CES 2019: New Kingston KC2000 NVMe SSDs for High Performanceby Anton Shilov on January 23, 2019 1:00 PM EST
At this year’s CES, Kingston demonstrated its first SSDs powered by Silicon Motion’s controllers. The new KC2000-series drives are aimed at high-end client systems.
For many years Kingston has almost exclusively offered SSDs based on controllers developed by Phison and therefore featuring Toshiba’s NAND memory. Since the company once invested in Phison years ago, it had a very exclusive relationship with them and is therefore interested in its success. In the meantime, it looks like Kingston no longer wants to put all of its eggs in one basket, which is why at CES it demonstrated drives running controllers from Silicon Motion.
The SSDs in question that were demonstrated at CES are the KC2000-series for higher-end client PCs as well as the A2000-series for entry-level client systems that we talked about in another story. Based on the Silicon Motion SM2262-series controller as well as BiCS4 3D TLC memory from Toshiba, the new KC2000 SSDs will replace the company’s existing KC1000-drives powered by Phison’s PS5007-E7 controllers and planar NAND memory that is going out of production.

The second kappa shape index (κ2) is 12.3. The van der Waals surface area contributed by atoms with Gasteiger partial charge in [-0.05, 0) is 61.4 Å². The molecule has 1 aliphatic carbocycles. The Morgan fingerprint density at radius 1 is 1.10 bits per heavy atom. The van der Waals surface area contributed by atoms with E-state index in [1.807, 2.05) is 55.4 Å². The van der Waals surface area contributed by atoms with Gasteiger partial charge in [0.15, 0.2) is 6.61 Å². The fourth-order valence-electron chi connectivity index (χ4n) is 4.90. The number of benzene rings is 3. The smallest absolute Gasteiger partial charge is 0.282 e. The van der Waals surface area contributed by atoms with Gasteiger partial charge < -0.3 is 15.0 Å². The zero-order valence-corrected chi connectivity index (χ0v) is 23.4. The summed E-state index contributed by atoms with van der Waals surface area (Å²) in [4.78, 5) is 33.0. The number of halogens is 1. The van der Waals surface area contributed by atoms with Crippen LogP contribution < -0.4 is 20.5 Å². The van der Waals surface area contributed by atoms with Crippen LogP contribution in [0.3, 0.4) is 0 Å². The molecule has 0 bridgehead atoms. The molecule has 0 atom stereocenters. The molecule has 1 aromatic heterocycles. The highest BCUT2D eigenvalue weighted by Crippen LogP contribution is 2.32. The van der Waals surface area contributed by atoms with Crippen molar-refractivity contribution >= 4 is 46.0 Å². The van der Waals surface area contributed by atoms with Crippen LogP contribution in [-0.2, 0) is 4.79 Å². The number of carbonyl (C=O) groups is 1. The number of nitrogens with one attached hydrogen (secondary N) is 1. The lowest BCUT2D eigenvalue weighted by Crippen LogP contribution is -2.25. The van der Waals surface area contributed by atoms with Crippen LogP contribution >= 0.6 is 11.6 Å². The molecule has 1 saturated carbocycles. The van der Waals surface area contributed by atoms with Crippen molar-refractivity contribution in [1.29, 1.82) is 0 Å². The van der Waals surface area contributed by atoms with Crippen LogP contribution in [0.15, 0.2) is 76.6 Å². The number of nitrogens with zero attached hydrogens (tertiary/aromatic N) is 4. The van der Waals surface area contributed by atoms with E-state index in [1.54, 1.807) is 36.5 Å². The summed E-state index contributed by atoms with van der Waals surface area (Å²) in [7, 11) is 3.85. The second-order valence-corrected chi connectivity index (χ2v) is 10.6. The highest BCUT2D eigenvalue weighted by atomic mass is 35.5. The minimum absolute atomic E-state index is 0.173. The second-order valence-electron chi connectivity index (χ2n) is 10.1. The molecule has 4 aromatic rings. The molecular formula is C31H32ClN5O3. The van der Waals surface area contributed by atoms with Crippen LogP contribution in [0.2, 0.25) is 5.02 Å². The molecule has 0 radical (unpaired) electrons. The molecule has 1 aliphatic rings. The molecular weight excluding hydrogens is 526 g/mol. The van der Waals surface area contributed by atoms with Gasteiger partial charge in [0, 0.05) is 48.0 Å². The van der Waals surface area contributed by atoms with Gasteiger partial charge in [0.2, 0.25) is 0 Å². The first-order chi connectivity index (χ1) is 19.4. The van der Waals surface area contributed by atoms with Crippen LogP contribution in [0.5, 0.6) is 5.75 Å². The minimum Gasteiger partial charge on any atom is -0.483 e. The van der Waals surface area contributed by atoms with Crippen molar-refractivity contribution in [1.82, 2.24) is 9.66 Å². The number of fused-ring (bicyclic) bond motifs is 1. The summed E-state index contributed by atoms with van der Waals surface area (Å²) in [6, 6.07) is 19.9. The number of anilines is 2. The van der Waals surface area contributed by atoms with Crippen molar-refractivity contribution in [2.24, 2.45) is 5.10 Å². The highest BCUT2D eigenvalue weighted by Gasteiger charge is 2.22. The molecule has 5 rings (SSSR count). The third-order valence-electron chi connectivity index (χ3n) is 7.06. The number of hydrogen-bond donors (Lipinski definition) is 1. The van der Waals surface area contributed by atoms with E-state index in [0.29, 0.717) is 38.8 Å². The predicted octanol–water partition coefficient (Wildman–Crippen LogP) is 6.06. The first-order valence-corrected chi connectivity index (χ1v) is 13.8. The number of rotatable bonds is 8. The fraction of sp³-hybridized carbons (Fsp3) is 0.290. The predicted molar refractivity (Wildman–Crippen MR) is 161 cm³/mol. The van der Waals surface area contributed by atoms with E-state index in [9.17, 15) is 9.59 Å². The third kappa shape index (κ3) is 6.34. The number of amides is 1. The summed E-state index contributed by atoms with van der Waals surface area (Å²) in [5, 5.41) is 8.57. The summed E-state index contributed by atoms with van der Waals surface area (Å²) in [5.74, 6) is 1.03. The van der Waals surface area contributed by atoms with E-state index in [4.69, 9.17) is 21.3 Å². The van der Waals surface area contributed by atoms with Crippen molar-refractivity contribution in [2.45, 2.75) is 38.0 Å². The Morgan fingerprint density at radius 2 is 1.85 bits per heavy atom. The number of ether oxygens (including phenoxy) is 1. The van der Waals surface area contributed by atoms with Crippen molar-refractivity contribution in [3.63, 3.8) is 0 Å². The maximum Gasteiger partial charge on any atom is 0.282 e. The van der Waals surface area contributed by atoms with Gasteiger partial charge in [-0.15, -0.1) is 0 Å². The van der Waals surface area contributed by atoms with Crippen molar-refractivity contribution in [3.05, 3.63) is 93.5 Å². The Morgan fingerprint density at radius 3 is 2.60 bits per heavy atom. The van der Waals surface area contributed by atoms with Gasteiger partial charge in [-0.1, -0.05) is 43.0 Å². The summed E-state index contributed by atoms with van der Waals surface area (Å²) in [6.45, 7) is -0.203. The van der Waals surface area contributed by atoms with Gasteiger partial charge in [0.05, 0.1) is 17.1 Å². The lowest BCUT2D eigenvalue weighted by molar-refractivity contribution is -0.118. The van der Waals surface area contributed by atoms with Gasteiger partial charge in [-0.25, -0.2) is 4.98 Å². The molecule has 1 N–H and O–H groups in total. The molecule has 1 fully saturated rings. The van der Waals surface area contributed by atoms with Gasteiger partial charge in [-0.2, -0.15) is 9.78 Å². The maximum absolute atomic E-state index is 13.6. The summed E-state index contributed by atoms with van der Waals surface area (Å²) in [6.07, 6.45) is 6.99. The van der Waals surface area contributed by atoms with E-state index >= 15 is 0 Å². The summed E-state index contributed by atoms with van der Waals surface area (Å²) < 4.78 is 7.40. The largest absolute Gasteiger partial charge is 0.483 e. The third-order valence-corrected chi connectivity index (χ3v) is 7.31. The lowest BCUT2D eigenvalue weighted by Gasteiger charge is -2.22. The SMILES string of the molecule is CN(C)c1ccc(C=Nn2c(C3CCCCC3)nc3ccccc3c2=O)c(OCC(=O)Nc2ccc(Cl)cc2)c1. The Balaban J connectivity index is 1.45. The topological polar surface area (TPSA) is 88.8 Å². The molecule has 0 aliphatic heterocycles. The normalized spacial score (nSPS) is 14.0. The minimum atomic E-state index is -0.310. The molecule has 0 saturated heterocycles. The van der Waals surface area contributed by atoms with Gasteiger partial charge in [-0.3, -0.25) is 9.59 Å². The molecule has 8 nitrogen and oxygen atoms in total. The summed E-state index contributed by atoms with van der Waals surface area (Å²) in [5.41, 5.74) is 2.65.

Being aimed at higher-end client PCs, Kingston’s KC2000 SSDs are rated for an up to 3000 MB/s sequential read speed as well as an up to 2000 MB/s sequential write speed. Such performance levels are typical for SMI’s SM2262 controller. When it comes to capacities, the lineup will include SKUs carrying from 240 GB to 2 TB of usable NAND memory.
|Comparison of Kingston's Client NVMe SSDs
|240 TB ~ 2 TB
|240 - 960 GB
|Toshiba's 128 Gb planar MLC
|M.2-2280, PCIe 3.0 x4
|M.2-2280, PCIe 3.0 x4, NVMe 1.1
|Up to 3000 MB/s
|Up to 2700 MB/s
|Up to 2500 MB/s
|Up to 1600 MB/s
|Random Read IOPS
|Up to 290K IOPS
|Random Write IOPS
|Up to 190K IOPS
Prototypes of Kingston’s KC2000 SSDs were shown off at CES, but the manufacturer did not provide any firm launch date. As for pricing of the drives, we expect Kingston to be competitive against its rivals.
- CES 2019: Kingston A2000 NVMe SSD Aiming for Below SATA Pricing
- The Kingston A1000 NVMe SSD Review: Phison E8 Revisited
- Kingston Launches A1000 Entry-Level PCIe SSDs: Phison PS5008-E8 with 3D TLC
- Kingston at CES 2018: A 6.4 TB U.2 Enterprise SSD with Four M.2 Behind a PEX Chip